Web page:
The Institute for Supply Management, a trade group of purchasing managers, said Wednesday that its index of non-manufacturing activity rose to 55.1, up from 53.7 in August. Any reading above 50 indicates expansion.
The report measures growth at businesses that employ roughly 90 percent of the U.S. work force, from retail and construction companies to health care and financial services firms. The service sector has grown for 33 straight months.
In September, the survey noted that consumer demand rose sharply, which could help lift economic growth from its tepid pace and ultimately lead to more hiring.
A measure of current sales activity jumped to 59.9, up from 55.6 in August. And a gauge of new orders rose to 57.7, up from 53.7 in August. Still, the report noted that job growth slowed at service firms last month.
"Overall, this is an encouraging survey," said Paul Dales, senior U.S. economist at Capital Economics. "But more than a couple of stronger surveys will be needed to conclude that the economic outlook has brightened dramatically."
Faster growth at service firms also coincided with the first month of growth at U.S. factory activity since May. The ISM manufacturing survey, released Monday, said growth was also driven by a sharp jump in new orders.
Still, without more jobs and higher pay, economic growth is unlikely to accelerate from the paltry 1.3 percent annual rate recorded in the April-June quarter.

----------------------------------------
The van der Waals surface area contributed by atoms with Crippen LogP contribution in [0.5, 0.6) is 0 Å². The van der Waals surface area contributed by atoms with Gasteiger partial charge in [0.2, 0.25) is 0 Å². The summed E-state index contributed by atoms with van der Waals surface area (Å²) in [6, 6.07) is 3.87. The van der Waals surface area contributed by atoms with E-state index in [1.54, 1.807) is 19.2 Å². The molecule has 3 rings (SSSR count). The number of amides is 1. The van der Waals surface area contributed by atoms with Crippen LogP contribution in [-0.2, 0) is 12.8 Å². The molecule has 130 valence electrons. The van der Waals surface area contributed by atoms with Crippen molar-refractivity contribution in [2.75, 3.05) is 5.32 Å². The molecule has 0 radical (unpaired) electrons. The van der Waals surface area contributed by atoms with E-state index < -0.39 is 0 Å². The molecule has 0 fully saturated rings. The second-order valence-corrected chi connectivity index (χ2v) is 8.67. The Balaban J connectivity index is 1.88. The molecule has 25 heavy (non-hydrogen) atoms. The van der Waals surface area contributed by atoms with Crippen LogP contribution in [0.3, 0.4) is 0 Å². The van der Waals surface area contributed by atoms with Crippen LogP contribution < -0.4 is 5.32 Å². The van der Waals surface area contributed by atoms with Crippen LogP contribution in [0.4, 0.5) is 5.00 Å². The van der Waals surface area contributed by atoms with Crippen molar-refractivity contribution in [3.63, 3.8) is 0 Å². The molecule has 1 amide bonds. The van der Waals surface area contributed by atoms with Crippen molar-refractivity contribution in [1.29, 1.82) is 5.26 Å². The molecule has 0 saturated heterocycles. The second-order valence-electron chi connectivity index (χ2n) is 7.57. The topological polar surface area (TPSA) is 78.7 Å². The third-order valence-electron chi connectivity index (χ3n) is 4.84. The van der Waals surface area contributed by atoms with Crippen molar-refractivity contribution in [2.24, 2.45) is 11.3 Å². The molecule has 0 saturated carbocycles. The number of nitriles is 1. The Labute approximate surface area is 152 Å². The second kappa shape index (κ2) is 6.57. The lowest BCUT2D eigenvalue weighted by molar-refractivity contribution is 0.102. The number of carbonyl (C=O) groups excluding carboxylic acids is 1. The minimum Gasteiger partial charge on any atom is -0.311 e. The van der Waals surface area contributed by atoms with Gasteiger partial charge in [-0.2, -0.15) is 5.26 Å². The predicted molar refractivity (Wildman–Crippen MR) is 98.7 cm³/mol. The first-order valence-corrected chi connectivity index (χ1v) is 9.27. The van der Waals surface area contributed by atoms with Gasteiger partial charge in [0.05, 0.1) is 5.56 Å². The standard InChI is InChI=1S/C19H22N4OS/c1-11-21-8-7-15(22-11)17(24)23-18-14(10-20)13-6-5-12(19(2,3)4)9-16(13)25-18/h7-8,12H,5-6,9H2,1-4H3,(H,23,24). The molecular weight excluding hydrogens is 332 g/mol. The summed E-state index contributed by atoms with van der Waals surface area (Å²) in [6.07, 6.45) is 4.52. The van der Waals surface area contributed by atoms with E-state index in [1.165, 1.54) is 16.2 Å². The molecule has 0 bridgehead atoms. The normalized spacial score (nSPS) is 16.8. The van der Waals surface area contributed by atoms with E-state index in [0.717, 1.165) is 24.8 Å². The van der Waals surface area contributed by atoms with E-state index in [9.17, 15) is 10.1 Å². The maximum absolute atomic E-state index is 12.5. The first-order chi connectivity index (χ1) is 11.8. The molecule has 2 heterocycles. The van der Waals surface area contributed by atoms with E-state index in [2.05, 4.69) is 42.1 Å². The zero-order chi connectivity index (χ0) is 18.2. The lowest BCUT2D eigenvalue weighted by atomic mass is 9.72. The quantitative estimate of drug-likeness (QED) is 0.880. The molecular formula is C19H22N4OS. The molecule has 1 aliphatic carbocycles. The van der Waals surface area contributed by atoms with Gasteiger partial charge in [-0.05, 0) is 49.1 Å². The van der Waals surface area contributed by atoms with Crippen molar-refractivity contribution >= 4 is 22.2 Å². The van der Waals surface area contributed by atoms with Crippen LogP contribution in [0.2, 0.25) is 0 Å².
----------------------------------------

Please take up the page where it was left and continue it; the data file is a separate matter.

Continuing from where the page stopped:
A separate report Wednesday from payroll processor ADP said private employers added 162,000 jobs last month. While modest, such hiring is generally too little to rapidly lower the unemployment rate.
The ADP survey has also diverged sharply from the government's more closely watched employment report. The Labor Department releases its September job figures on Friday.
The ISM survey showed service companies kept adding jobs in September, although at a slower pace. A measure of hiring in the survey fell to 51.1, down from 53.8 in August.
Service companies have been a key source of job growth this year. They have created an average of 133,000 jobs per month, or 95 percent of the net jobs added since January.
Still, many of the new service jobs have been low-paying retail and restaurant positions.
Job growth will feature prominently in Wednesday night's debate between President Barack Obama and GOP challenger Mitt Romney in Denver, the first of three in this year's election. The economy is the top issue on most voters' minds with just five weeks left before Election Day.
Obama is expected to highlight the 5.1 million jobs created by private employers since February 2010. Romney will likely focus on the unemployment rate, which has been above 8 percent for the past three and a half years.